Comparison of novel light sensors and conventional systems
The ICBM research group Marine Sensorsystems is currently testing four diving buoys for biogeochemical („BGC“) measurements, so-called BGC Argo floats, in the Baltic. The floats were deployed in tight collaboration with the Leibniz Institute for Baltic Sea Research Warnemünde from aboard RV “Elisabeth Mann Borgese“ to the Gotland Deep, about 280 kilometres north of Kaliningrad.
The Argo measuring robots automatically dive to preassigned depths, collecting measuring data while rising up to the surface, and eventually radioing their data and positions to the scientific community via satellite. Within the current series of tests each two of the four BGC floats belong to the projects BGC-Argo-Germany-N and DArgo2025, supported by the German Ministry for Education and Research (BMBF) (as we reported earlier: 1), 2)).
The BGC Argo floats are equipped with so-called radiometers, which in simple terms are kind of a light sensory organ of the buoys. Sensors well established to date are the so-called multichannel radiometers which are able to measure several single wavelengths. Dependent on their design, they are capable of distinguishing, in a manner of speaking, three or four colour shades of the spectral band from violet to blue. The researchers selected this range of colours for it enables them to detect, e.g., microalgae or coloured organic compounds in the water.
Two of the recently deployed diving buoys are equipped with novel RAMSES radiometers of the German enterprise TriOS. Other than their multichannel siblings, they are able to measure the light continuously over a particular range. Therefore, they are called hyperspectral radiometers. The scientists expect them to provide much more comprehensive data, which eventually will help to make even data from space more reliable: ocean observing satellites also measure particular colours of light which are reflected by the ocean surface, this way getting data on what is floating in the seas. Comparison of these data to those of the floats will make the satellite data more precise.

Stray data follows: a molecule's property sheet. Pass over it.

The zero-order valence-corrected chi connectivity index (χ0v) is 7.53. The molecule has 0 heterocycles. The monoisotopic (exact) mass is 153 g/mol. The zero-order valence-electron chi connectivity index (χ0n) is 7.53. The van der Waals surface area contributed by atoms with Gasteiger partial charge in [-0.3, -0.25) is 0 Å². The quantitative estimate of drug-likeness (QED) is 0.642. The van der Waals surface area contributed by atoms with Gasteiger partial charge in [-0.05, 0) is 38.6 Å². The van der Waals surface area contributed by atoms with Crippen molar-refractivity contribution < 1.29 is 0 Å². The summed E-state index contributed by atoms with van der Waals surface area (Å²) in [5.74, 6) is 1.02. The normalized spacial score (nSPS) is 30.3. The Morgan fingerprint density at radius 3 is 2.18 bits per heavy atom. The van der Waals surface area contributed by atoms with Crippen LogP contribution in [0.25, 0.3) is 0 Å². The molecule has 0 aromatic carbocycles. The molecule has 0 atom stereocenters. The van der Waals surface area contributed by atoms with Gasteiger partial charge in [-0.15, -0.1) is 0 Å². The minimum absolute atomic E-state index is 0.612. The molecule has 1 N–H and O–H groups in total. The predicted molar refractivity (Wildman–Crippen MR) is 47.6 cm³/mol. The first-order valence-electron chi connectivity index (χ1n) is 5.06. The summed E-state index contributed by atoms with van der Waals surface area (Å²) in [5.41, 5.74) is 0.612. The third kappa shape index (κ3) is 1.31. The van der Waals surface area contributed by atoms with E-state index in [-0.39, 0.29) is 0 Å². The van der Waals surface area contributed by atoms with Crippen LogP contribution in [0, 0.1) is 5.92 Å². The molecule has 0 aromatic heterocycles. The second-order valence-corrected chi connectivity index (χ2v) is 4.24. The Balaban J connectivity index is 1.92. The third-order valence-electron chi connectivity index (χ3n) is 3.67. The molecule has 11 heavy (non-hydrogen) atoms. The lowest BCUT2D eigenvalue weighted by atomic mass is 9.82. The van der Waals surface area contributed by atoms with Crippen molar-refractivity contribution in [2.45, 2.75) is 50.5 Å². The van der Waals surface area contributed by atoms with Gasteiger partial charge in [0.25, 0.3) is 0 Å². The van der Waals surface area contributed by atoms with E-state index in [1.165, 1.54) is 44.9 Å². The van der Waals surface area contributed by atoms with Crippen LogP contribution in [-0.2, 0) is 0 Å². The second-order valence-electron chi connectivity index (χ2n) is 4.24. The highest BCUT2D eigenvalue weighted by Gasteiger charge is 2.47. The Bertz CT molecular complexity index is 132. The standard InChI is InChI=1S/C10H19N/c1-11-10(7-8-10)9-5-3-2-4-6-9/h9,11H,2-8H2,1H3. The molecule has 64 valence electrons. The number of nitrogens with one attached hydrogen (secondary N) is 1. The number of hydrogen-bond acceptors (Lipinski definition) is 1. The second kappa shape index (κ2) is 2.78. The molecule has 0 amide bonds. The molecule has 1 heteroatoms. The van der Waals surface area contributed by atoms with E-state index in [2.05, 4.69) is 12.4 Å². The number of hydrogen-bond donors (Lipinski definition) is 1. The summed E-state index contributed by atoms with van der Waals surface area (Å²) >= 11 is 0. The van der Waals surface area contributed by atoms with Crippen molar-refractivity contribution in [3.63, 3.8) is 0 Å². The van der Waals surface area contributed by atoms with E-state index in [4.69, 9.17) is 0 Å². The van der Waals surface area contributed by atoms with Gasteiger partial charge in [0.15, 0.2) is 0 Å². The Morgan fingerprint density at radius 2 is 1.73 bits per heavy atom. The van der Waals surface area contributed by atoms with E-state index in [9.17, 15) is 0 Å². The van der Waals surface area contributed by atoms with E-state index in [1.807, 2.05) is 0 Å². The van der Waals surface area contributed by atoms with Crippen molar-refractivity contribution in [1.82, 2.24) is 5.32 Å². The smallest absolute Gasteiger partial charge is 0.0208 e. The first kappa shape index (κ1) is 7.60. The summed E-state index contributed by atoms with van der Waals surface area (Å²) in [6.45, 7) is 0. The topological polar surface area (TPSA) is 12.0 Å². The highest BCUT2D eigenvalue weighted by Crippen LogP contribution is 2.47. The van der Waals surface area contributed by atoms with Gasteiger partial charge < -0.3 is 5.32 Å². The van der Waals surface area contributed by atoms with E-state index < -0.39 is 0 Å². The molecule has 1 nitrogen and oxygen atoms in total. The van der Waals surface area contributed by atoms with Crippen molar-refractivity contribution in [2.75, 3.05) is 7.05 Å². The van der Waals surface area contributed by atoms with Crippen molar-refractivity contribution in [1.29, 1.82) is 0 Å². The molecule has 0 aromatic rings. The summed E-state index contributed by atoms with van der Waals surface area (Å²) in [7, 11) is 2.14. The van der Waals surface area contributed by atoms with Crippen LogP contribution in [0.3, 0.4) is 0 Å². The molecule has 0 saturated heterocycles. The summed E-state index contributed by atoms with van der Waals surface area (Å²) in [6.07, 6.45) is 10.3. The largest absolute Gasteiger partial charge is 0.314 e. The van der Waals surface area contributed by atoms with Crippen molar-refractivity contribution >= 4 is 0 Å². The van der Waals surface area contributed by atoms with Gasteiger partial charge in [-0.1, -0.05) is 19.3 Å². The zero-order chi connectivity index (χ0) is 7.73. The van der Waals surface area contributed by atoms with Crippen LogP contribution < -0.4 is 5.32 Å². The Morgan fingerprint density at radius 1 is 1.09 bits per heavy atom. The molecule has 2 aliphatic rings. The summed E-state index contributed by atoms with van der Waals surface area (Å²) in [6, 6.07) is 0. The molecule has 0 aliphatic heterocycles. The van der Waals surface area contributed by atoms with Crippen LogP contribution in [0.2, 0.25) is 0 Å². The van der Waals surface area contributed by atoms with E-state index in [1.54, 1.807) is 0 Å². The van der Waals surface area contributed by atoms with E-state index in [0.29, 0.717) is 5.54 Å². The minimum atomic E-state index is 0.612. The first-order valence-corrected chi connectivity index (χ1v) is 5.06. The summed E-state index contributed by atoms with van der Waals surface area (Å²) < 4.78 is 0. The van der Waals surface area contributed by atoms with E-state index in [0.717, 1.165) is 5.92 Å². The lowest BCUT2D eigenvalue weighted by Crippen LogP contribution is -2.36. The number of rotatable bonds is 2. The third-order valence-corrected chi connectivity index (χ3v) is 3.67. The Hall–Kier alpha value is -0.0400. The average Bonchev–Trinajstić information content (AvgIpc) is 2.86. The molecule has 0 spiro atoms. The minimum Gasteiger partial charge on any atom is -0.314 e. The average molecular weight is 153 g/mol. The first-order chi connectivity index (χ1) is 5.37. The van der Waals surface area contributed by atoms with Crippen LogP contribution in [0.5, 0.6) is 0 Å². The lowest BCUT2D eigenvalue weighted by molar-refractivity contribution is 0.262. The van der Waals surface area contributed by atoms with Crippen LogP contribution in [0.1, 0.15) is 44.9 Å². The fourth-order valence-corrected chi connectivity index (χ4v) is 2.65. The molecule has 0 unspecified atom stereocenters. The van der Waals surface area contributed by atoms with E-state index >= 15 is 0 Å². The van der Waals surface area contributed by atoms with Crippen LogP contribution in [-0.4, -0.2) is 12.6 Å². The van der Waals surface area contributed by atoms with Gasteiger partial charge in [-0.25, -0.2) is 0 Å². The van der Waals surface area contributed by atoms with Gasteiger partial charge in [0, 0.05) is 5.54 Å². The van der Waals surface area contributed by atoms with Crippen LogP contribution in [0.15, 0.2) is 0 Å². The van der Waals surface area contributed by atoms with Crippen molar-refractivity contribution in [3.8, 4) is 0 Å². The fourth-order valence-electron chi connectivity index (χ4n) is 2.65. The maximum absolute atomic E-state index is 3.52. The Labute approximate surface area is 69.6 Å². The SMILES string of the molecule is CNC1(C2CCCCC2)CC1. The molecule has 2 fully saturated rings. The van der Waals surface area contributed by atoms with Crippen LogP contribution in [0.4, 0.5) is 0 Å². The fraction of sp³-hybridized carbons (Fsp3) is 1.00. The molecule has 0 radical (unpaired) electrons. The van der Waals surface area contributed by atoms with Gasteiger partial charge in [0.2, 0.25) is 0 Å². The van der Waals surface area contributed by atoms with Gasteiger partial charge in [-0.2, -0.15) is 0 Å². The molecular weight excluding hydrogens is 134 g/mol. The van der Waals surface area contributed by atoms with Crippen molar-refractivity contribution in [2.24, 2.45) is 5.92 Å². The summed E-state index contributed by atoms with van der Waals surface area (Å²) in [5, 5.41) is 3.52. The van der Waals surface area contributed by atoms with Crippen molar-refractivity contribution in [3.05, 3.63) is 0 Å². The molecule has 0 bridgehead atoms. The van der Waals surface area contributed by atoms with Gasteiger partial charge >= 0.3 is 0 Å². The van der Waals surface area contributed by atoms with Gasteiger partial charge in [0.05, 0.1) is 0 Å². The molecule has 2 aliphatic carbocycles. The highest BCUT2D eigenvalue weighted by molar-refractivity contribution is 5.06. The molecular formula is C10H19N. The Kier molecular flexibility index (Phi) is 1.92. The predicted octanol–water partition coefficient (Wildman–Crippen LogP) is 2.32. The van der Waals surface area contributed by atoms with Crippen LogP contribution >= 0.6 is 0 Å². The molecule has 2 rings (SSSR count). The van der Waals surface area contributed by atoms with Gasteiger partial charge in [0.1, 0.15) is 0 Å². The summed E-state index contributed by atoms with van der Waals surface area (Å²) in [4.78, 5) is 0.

„But beforehand, the RAMSES floats have to prove that they are at least as useful as the conventional four-channel floats, or even better“, says Hendrik Bünger, technical staff member of the resarch group Marine Sensorsystems headed by Prof. Dr Oliver Zielinski. Thus, the four floats have been deployed in two pairs, combining each RAMSES float with a four-channel float, the latter being lowered close by in order to be able to compare the data later on.
On a two-days schedule, the diving-robots will now descend once and again to a parking position at a depth of 40 metres, to sink subsequently to 80 metres and then collect data during ascent.
Further favourable side effects of the current investigation: up to now, floats have been scarcely used in the Baltic due to its shallow depth. Together with diving buoys of other nations, there are 14 floats now in action. They will contribute to getting a more complete data set of this marginal sea. Due to its comparatively small area, the floats can be spotted more easily in the Baltic Sea, which will help to develop more sophisticated recovery routines for the high-priced devices. This will make them even more sustainable in use.